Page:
Buying a new or used car means taking in to account a number of factors. The price, obviously; it has to fit in the budget and it has to do the functions required by the buyer. It may be that economy or performance is paramount. Perhaps, after those long winter evenings, a lot of children seem to have been accumulated or maybe it needs to be able to carry loads from time to time; whatever, the car purchased generally is the car that is needed.
It also has to have safety features. These are usually designated by various mysterious acronyms; ABS, ATC, EBD, ESP and so on. Most car buyers are vaguely aware of this stuff and accept that if those initials appear then the car should be safe. What we don’t know is how.
Some older readers may remember the introduction of compulsory seat belts. What a fuss! With hindsight it seems that drivers felt they were being compelled to drive naked or wearing a clown’s nose. History has shown that seat belts work though and it is clear that innumerable lives have been saved or injuries mitigated thanks to these irritating straps. These days we pull them on without thinking.
It’s the same with airbags. Nobody wants the airbag shock although there are no doubt plenty of people who are glad it happened. We are further saved by sophisticated crumple zones (which is very interesting technology if you have a few hours) and head restraints.
It’s a sad fact of life that people still die on our roads but this can’t be blamed on car manufacturers. Either voluntarily or through regulation the boffins keep coming up with all manner of technologies which these days is largely based around sensors, radar and increasingly, LiDAR. This latter is a method that measures distance to a target by illuminating that target with pulsed laser light and measures the reflected pulses with a sensor. It is common to autonomous car technology in that it stops driverless cars from bumping into each other, hopefully.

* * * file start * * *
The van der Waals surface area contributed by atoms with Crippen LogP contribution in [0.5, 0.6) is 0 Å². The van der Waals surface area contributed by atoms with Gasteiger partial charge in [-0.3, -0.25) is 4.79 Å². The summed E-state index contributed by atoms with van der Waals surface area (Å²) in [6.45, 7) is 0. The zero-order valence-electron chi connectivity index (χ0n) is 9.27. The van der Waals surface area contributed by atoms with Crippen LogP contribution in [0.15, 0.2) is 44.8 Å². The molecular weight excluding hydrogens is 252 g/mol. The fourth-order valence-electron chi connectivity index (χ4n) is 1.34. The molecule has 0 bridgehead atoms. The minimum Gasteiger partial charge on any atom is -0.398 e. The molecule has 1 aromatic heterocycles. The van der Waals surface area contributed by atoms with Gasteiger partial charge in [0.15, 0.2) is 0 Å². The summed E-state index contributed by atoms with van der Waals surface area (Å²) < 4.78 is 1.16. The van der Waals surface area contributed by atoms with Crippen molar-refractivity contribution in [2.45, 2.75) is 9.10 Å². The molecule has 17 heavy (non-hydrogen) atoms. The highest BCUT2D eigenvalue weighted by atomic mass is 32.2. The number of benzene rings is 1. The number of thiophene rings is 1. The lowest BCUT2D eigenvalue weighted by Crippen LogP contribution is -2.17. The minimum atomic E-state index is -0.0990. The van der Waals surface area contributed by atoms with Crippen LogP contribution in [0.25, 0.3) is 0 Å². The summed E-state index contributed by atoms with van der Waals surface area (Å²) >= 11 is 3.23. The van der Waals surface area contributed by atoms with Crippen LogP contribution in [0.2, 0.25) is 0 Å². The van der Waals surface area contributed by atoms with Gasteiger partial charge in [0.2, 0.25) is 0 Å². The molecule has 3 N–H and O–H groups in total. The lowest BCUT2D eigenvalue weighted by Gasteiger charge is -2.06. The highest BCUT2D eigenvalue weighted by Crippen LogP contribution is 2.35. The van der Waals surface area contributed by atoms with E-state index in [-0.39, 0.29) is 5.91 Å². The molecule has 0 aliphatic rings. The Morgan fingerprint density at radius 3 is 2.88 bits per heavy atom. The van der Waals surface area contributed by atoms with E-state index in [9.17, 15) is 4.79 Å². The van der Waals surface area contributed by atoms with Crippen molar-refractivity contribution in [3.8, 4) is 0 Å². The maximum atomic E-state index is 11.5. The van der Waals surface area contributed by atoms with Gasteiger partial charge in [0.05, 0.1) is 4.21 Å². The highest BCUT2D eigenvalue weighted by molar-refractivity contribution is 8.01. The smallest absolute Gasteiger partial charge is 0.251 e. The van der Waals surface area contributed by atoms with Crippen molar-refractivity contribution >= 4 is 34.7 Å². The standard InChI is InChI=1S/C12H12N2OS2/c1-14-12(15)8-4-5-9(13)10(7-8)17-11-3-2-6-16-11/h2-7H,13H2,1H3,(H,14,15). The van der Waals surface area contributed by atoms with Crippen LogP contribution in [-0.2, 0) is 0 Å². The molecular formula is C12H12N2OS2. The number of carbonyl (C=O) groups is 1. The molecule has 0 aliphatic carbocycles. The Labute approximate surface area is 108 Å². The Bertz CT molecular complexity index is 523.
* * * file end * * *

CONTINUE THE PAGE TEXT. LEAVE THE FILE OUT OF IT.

Arguably the most irritating of the current crop of bleeping or nudging devices, this uses sensors to detect cars in a vehicle’s blind spot and if the driver tries to shift into a lane that is occupied Lane Keeping uses the vehicle’s steering to nudge it back into its lane. It can be over-ridden if the driver makes a judgement that it is safe to manoeuvre, but it’s a mistake to turn it off.
Many cars today are fitted with a lane-departure warning system. Much the same as Lane Keeping, sensors know when the car is drifting across lanes (unless the indicators are deployed) suggesting that the driver isn’t paying attention or is dozing off. These sensors activate a light or audible warning somewhere in the view or hearing of the driver. Some can be really irritating and are loud enough to be alarming and frightening passengers into thinking they are about to attacked by helicopter gunships. It can be turned off but remember, this kit has been around for a while now and has been shown conclusively to save lives.
Motor manufacturers can now install technology that can tell if a driver is sleepy. Some measure eye-blink rate which means a camera is trained upon the driver, others monitor the car’s behaviour. Either way, this has been proved to work and alert motorists to take a break.
There’s lots of this high-tech equipment these days: Active cruise control, cross-traffic alerts, automatic emergency braking, pedestrian detection and much more. A lot of it is annoying; all of it works. When purchasing a car it is worth looking further past the paint and the leather interior and the ‘infotainment’ to consider how best the occupants of the car can be protected. That’s why at eCars247 all our one-owner cars
come with a full AA inspection
and a fortnight’s ‘no quibble’ test drive